“For our God is a consuming fire.”
– Hebrews 12:29
Many of the Saints experienced an inexplicable mystical phenomenon; their love for God was so vehement that, at times, their heart would burn with divine love. The sweetness that often accompanies this delightful fire is expressed by St. Gemma Galgani:
“For the last eight days I have felt something mysterious in the area of my heart that I cannot understand. The first couple of days I disregarded it, because it gave me only a little trouble. But today is the third day, and this fire has increased, oh so much, as to be almost unbearable. I should need ice to put it out, and it hinders my eating and sleeping. It is a mysterious fire that comes from within, then goes to the outside. It is, however, a fire that does not torment me, rather it delights me, but it also exhausts and consumes me.”
Many Saints experienced these flames of divine love, including St. Padre Pio, St. Catherine of Genoa, St. Therese, St. Mary Magdalene dei Pazzi, and many others. They are a gratuitous gift from God. According to the Saints, we should never ask for such graces. If we do receive them, we should thank God, whilst remembering that the gift is not greater than the Giver! We must also stay humble; Our Lord warned Sr. Josefa of a nun whose soul was in great danger because she took credit for the graces she had received (1 Corinthians 4:7). God warns us about pride because He loves us.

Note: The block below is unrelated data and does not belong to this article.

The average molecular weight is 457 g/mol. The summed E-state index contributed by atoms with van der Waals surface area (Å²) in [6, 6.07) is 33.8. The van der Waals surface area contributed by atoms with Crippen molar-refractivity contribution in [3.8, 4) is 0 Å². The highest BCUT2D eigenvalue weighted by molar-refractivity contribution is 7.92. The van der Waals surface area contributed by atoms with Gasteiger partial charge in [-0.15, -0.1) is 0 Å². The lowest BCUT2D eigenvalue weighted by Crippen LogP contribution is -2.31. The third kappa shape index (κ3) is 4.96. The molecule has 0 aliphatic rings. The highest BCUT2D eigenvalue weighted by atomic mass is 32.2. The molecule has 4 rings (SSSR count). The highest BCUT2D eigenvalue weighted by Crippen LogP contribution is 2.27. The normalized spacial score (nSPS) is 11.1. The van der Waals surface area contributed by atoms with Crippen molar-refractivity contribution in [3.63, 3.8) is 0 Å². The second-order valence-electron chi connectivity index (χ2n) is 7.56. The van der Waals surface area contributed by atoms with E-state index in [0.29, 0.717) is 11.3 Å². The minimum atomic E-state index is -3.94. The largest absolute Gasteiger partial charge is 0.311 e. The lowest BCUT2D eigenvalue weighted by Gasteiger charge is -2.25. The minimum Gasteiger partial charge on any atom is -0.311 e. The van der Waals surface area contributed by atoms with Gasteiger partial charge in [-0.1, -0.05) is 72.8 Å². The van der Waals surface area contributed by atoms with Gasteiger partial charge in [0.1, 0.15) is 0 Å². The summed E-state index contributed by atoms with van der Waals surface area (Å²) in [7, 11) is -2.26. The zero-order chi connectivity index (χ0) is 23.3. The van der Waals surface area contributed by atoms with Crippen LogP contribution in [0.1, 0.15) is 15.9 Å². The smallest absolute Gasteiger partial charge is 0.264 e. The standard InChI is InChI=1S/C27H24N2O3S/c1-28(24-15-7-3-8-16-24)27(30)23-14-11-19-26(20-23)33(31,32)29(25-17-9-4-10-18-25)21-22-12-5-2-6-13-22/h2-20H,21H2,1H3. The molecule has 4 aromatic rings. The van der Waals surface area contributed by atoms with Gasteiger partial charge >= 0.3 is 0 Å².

Remember that the Holy Spirit appeared as “tongues of fire” at Pentecost. The more time we spend with Jesus in prayer, and the more we accept everything as coming from His merciful Providence, the more we will grow in divine love.
“Love is not an effect of headwork, not a pushing forward of will to give to it greater force. It is the result of accepting generously all sacrifices, in accepting with a loving heart all trials.” – Saudreau
God’s love for us is so ardent that Our Lord said to Bl. Alexandrina:
“If you knew how much I love you, you would die of joy.”
Love does not require “nice feelings.” Even Jesus suffered desolation, yet His love is unchanging! No, a lover is someone who seeks to please their Beloved, regardless of feelings. If we live lives of prayer and sacrifice, we can be sure that we love God. When we receive the Eucharist, we receive God Himself! Bl. Imelda was so inflamed with love of God that she died of love when making her first communion!
What hinders our love of God?
– Deliberate sin (including venial sin)
– Excessive indulgence of the senses (overeating, sloth etc.)
– Infrequent prayer
– Lack of spiritual reading
Avoid these things, and recall the words of Our Lord to Sr. Josefa Menendez:
“Behold the Heart that gives life to souls; the fire of this love is stronger than the indifference and ingratitude of men.”
… And to St. Faustina:
“Let the sinner not be afraid to approach Me. The flames of mercy are burning Me – clamouring to be spent; I want to pour them out upon these souls. Gather all sinners from the entire word and immense them in the abyss of My mercy. I want to give Myself to souls; I yearn for the souls.”
”Oh what precious moments these are! It is a delight that can only be compared to the heavenly joy of the Angels and Saints. Yes, I am happy, because I possess You, oh Jesus. Oh Jesus, with what joy it fills me to know that I possess You! But, my God, if You deal so with us on earth, what must it be like in heaven!”
– St. Gemma Galgani